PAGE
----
Sonett declaration for animal protection
according to the Norwegian Animal Protection Alliance, Oslo
We do not test our finished products on animals, nor do we hire others to do so for us.
We are aware that all ingredients may have been tested on animals at some point in history, but we never tested the ingredients that we use in our products on animals, nor did we hire others to do so for us. Also in future we will not test the ingredients on animals, nor hire others to do so.
Those supplying us with ingredients have to provide documentation to us that they do not test these on animals, nor hire others to do so for them.
We do not test on animals in the process of production of our products, nor do we hire others to do so for us.
Our products are not sold in countries where animal testing of ingredients or finished products is required by law.
Sonett has been a pioneer for ecological laundry detergents and cleaning agents for more than 37 years. Animal testing absolutely clashes with our ethical as well as scientific approach. This is the reason for Sonett never having performed any testing on animals, nor having had any carried out. For years we have rather supported the Academy of the German Society for the Prevention of Cruelty to Animals in their intense strive to develop alternative testing methods to those on animals.
Sonett, out of principle, vehemently opposes any kind of animal testing. Animals are pain-feeling, suffering creatures, and, therefore, animal testing, from an ethical standpoint, is not acceptable. Apart from this, the reliability of the data gathered by animal testing may well be doubted, since they are not transferable per se to humans.
Please join us in our support for the Academy of the German Society for the Prevention of Cruelty to Animals helping them in their efforts to develop alternative testing methods:
Current state of the legislation
We learn from the statistics on the animals used for testing, published in 2009 by the Federal Ministry of Consumer Protection, Food and Agriculture that approx. 34% of the animal testing in Germany takes place in basic biological research, 39% in medical research, 24% in the field of science and for training purposes, and approx. 4 % in chemical industry.
Developments in the field of Cosmetics
In the field of cosmetics, prohibition of animal testing was gradually being achieved, thanks especially to the efforts of the German Society for the Prevention of Cruelty to Animals.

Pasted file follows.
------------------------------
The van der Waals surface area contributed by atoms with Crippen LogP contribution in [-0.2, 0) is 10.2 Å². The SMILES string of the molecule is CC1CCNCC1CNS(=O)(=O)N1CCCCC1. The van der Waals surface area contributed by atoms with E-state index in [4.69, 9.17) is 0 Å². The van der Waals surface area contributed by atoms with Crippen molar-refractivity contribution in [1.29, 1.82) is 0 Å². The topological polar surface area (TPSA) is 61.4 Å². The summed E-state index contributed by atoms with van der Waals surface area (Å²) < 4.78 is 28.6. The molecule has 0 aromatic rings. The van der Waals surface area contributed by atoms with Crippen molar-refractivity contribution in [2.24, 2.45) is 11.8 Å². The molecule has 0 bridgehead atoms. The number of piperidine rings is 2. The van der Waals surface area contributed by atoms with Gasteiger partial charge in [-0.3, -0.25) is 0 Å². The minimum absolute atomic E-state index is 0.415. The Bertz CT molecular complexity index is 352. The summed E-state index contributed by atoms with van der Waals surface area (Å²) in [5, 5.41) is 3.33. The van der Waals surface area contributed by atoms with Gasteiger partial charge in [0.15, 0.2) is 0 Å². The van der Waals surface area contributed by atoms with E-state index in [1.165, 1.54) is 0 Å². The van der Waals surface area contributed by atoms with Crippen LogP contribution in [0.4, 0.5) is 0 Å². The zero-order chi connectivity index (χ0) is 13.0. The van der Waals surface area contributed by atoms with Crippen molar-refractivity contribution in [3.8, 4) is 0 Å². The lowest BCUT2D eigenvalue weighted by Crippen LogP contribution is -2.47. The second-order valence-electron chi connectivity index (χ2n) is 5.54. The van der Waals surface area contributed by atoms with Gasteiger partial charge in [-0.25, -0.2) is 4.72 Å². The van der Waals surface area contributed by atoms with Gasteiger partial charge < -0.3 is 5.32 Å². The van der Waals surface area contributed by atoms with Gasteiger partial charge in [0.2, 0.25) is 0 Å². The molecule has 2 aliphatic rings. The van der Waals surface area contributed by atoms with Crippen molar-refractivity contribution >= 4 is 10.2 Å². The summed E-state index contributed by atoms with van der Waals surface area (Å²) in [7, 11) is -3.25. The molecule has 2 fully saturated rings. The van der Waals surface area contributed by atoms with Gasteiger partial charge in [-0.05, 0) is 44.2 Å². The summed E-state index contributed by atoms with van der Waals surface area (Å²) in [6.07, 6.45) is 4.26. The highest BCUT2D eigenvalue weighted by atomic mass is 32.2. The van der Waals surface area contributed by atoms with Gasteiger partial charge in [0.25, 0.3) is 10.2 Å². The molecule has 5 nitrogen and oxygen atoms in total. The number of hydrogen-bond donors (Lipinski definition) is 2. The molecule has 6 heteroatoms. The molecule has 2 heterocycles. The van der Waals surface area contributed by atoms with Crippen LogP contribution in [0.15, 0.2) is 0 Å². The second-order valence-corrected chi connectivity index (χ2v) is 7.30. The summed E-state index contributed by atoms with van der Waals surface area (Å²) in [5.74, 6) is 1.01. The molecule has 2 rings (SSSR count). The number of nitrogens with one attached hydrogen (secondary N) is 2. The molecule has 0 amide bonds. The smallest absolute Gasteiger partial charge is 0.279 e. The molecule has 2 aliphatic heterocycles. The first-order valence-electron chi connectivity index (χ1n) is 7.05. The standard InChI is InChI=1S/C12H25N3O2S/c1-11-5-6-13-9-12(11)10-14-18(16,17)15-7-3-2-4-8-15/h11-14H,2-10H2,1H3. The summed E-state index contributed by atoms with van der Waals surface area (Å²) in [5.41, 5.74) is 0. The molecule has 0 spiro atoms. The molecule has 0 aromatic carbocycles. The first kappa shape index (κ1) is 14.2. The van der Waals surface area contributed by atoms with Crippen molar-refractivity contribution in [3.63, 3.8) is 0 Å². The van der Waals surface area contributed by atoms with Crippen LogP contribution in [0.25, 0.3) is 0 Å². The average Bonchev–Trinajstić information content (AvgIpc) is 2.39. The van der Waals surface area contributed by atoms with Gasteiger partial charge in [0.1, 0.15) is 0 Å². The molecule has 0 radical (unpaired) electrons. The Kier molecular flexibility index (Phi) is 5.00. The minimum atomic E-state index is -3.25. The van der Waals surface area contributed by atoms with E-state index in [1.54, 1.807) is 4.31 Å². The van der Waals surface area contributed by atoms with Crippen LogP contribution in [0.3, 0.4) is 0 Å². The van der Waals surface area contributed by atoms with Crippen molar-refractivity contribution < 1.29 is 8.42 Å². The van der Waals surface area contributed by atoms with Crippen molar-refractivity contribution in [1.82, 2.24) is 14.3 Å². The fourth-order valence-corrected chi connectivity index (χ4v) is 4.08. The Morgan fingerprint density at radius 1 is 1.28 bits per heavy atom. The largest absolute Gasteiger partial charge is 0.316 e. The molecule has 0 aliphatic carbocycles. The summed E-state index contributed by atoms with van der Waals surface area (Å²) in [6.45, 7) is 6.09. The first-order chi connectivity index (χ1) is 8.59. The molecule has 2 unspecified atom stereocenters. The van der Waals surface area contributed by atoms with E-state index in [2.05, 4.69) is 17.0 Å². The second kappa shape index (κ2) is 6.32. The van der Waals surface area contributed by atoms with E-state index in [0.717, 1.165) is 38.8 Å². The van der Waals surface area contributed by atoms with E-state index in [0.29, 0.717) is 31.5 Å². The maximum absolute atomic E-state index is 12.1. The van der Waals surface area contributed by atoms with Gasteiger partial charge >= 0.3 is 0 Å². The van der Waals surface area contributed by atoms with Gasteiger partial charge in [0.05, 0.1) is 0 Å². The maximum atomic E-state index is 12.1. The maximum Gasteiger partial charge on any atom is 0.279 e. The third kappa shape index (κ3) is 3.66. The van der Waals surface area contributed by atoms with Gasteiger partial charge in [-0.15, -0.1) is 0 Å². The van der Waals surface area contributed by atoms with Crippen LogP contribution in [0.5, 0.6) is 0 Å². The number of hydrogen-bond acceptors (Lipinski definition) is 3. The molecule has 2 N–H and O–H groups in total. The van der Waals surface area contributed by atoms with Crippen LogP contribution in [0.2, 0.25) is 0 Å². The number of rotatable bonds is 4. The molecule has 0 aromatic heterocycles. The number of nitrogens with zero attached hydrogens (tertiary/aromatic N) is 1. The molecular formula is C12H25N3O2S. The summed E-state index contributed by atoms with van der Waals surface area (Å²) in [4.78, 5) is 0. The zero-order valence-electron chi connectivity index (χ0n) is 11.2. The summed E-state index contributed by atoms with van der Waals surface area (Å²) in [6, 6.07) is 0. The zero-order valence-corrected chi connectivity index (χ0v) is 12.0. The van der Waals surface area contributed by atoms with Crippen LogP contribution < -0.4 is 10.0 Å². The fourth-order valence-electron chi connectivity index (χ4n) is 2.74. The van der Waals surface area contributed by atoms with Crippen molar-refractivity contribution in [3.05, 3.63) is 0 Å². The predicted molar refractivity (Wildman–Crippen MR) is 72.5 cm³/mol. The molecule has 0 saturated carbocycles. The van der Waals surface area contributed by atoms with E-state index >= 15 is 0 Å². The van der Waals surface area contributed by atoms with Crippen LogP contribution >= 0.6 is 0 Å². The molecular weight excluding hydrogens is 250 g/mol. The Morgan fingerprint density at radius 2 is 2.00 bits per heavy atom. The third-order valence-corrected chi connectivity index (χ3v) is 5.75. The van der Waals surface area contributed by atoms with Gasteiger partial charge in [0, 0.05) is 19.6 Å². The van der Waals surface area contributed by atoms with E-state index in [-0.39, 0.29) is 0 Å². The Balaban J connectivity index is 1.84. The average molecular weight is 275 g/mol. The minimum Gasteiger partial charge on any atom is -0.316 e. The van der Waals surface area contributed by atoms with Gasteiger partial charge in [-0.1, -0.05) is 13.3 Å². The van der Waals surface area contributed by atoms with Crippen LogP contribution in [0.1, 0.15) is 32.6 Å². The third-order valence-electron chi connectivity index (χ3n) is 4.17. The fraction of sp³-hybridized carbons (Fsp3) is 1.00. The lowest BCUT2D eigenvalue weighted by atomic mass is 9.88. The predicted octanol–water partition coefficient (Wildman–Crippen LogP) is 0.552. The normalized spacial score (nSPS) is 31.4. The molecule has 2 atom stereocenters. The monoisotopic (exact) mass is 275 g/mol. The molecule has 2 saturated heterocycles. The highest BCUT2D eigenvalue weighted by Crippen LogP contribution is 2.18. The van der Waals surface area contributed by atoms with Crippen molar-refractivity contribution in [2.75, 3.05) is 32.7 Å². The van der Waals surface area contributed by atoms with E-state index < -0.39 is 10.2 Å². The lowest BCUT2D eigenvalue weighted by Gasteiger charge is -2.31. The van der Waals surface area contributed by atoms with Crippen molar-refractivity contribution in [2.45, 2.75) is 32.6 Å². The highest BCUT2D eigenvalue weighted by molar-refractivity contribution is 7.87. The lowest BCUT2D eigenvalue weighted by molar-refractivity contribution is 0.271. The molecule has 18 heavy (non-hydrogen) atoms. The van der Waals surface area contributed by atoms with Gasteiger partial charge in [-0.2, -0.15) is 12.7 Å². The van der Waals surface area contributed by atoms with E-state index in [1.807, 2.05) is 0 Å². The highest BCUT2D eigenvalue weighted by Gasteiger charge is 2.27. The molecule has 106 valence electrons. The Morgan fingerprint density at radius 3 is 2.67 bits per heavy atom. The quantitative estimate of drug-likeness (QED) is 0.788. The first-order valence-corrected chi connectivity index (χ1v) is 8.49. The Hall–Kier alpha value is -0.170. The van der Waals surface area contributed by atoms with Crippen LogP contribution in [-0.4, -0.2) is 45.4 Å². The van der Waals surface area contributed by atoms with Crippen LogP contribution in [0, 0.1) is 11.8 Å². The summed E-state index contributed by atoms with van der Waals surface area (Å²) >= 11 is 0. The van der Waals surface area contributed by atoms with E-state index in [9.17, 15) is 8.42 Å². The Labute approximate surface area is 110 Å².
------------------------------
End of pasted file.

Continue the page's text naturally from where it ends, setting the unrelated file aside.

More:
Prohibition of animal testing in Germany for finished cosmetic products.
Prohibition of animal testing in the EU for finished cosmetic products.
Prohibition of animal testing in the EU for new raw materials being exclusively used in cosmetics (for raw materials also used in other chemical products, animal testing continues being mandatory when submitting new applications for approval).
Ban on import and sales in the EU of cosmetics with ingredients exclusively used in cosmetics and which have been tested on animals.
Developments in the field of Laundry Detergents and Cleaning Agents
As of 1998, prohibition of animal testing has also been applicable in Germany for finished laundry detergents and cleaning agents.
But for raw materials used in laundry detergents and cleansers, proof of the toxicological harmlessness to man and environment must be submitted, in compliance with the Chemicals Regulation and the Dangerous Substances Directive, as well as with further national and EU regulations. To that end, animal testing is mandatory. Furthermore, the new European Chemicals Regulation (REACH) requires that all existing chemicals used will have to be tested once again regarding their toxicity, prior to June 1, 2018, should the evidence submitted not suffice.
It is only for a few testing requirements that scientifically approved alternative methods exist for the time being.
According to the German Society for the Prevention of Cruelty to Animals there is no substance which really could be claimed to never having been tested on animals – at any time or anywhere worldwide. Animal testing has been carried out even with our most ordinary foodstuffs such as water and salt! For this reason the Labelling Body of the German Natural Cosmetics Manufacturers (BDIH) recommends not to use „non-animal testing methods” for advertising purposes. The declaration “non-animal testing methods” has already been prohibited several times by courts as being unfair competition (Higher Regional Court Frankfurt Dec. 22, 1988; Higher Regional Court Düsseldorf May 17, 1990; Regional Court Cologne June 5, 1990; HRC Stuttgart April 30, 1999).